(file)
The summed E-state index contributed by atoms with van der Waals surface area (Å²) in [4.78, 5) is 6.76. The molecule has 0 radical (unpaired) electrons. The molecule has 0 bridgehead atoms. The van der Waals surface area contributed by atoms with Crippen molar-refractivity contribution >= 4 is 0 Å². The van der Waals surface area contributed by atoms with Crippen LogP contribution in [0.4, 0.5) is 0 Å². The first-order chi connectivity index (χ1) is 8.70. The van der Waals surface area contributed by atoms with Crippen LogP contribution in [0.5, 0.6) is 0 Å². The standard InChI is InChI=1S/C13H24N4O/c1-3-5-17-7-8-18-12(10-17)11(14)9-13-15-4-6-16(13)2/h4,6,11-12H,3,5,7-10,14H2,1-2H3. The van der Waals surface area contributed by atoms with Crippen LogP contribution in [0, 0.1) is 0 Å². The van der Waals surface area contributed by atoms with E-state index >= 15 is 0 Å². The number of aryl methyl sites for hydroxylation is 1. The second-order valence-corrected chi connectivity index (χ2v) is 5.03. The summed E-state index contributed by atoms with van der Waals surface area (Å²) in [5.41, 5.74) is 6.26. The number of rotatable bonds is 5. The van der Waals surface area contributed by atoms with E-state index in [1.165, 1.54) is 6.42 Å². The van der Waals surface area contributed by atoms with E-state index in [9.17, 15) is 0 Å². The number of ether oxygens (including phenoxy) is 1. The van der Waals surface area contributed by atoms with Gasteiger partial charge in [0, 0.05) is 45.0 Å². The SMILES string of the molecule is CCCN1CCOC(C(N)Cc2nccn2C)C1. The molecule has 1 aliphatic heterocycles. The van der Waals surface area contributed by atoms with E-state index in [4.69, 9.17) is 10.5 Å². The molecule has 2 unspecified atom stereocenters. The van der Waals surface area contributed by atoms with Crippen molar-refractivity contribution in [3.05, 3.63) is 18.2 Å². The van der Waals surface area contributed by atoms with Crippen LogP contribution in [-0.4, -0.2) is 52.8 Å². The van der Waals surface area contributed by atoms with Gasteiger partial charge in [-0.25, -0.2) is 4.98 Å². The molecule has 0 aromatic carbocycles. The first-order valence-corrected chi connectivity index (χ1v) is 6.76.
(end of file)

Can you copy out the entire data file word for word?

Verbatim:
The summed E-state index contributed by atoms with van der Waals surface area (Å²) in [4.78, 5) is 6.76. The molecule has 0 radical (unpaired) electrons. The molecule has 0 bridgehead atoms. The van der Waals surface area contributed by atoms with Crippen molar-refractivity contribution >= 4 is 0 Å². The van der Waals surface area contributed by atoms with Crippen LogP contribution in [0.4, 0.5) is 0 Å². The first-order chi connectivity index (χ1) is 8.70. The van der Waals surface area contributed by atoms with Crippen LogP contribution in [0.5, 0.6) is 0 Å². The standard InChI is InChI=1S/C13H24N4O/c1-3-5-17-7-8-18-12(10-17)11(14)9-13-15-4-6-16(13)2/h4,6,11-12H,3,5,7-10,14H2,1-2H3. The van der Waals surface area contributed by atoms with Crippen LogP contribution in [0, 0.1) is 0 Å². The van der Waals surface area contributed by atoms with E-state index >= 15 is 0 Å². The number of aryl methyl sites for hydroxylation is 1. The second-order valence-corrected chi connectivity index (χ2v) is 5.03. The summed E-state index contributed by atoms with van der Waals surface area (Å²) in [5.41, 5.74) is 6.26. The number of rotatable bonds is 5. The van der Waals surface area contributed by atoms with E-state index in [1.165, 1.54) is 6.42 Å². The van der Waals surface area contributed by atoms with E-state index in [9.17, 15) is 0 Å². The number of ether oxygens (including phenoxy) is 1. The van der Waals surface area contributed by atoms with Gasteiger partial charge in [0, 0.05) is 45.0 Å². The SMILES string of the molecule is CCCN1CCOC(C(N)Cc2nccn2C)C1. The molecule has 1 aliphatic heterocycles. The van der Waals surface area contributed by atoms with E-state index in [4.69, 9.17) is 10.5 Å². The molecule has 2 unspecified atom stereocenters. The van der Waals surface area contributed by atoms with Crippen molar-refractivity contribution in [3.05, 3.63) is 18.2 Å². The van der Waals surface area contributed by atoms with Crippen LogP contribution in [-0.4, -0.2) is 52.8 Å². The van der Waals surface area contributed by atoms with Gasteiger partial charge in [-0.25, -0.2) is 4.98 Å². The molecule has 0 aromatic carbocycles. The first-order valence-corrected chi connectivity index (χ1v) is 6.76.